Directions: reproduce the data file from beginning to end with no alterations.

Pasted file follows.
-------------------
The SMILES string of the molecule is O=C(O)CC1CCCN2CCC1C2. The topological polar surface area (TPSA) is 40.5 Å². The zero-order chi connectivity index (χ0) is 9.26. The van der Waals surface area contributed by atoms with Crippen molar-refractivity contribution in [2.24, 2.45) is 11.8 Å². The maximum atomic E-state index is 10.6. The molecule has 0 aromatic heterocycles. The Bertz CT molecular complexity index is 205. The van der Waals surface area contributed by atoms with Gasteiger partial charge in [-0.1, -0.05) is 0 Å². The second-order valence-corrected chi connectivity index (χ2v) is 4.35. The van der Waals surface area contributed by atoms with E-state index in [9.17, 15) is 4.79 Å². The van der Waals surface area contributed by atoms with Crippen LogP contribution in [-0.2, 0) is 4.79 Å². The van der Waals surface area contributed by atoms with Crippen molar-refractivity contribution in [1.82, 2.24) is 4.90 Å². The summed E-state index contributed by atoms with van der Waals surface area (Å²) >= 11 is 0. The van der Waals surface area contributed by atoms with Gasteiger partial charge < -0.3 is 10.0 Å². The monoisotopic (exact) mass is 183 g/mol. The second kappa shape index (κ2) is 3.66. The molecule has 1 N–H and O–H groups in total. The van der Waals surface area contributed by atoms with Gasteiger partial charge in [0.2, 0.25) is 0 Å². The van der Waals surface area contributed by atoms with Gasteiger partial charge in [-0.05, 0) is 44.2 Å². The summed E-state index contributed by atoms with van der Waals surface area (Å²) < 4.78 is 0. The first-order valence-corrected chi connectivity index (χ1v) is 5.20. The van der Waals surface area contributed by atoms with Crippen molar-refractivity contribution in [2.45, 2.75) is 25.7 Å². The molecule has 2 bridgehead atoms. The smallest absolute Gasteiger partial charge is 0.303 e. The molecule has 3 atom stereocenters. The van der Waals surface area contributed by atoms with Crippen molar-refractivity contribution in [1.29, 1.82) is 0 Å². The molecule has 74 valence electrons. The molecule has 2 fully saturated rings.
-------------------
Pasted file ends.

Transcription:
The SMILES string of the molecule is O=C(O)CC1CCCN2CCC1C2. The topological polar surface area (TPSA) is 40.5 Å². The zero-order chi connectivity index (χ0) is 9.26. The van der Waals surface area contributed by atoms with Crippen molar-refractivity contribution in [2.24, 2.45) is 11.8 Å². The maximum atomic E-state index is 10.6. The molecule has 0 aromatic heterocycles. The Bertz CT molecular complexity index is 205. The van der Waals surface area contributed by atoms with Gasteiger partial charge in [-0.1, -0.05) is 0 Å². The second-order valence-corrected chi connectivity index (χ2v) is 4.35. The van der Waals surface area contributed by atoms with E-state index in [9.17, 15) is 4.79 Å². The van der Waals surface area contributed by atoms with Crippen LogP contribution in [-0.2, 0) is 4.79 Å². The van der Waals surface area contributed by atoms with Crippen molar-refractivity contribution in [1.82, 2.24) is 4.90 Å². The summed E-state index contributed by atoms with van der Waals surface area (Å²) >= 11 is 0. The van der Waals surface area contributed by atoms with Gasteiger partial charge < -0.3 is 10.0 Å². The monoisotopic (exact) mass is 183 g/mol. The second kappa shape index (κ2) is 3.66. The molecule has 1 N–H and O–H groups in total. The van der Waals surface area contributed by atoms with Gasteiger partial charge in [0.2, 0.25) is 0 Å². The van der Waals surface area contributed by atoms with Gasteiger partial charge in [-0.05, 0) is 44.2 Å². The summed E-state index contributed by atoms with van der Waals surface area (Å²) < 4.78 is 0. The first-order valence-corrected chi connectivity index (χ1v) is 5.20. The van der Waals surface area contributed by atoms with Crippen molar-refractivity contribution in [2.45, 2.75) is 25.7 Å². The molecule has 2 bridgehead atoms. The smallest absolute Gasteiger partial charge is 0.303 e. The molecule has 3 atom stereocenters. The van der Waals surface area contributed by atoms with Crippen molar-refractivity contribution in [1.29, 1.82) is 0 Å². The molecule has 74 valence electrons. The molecule has 2 fully saturated rings.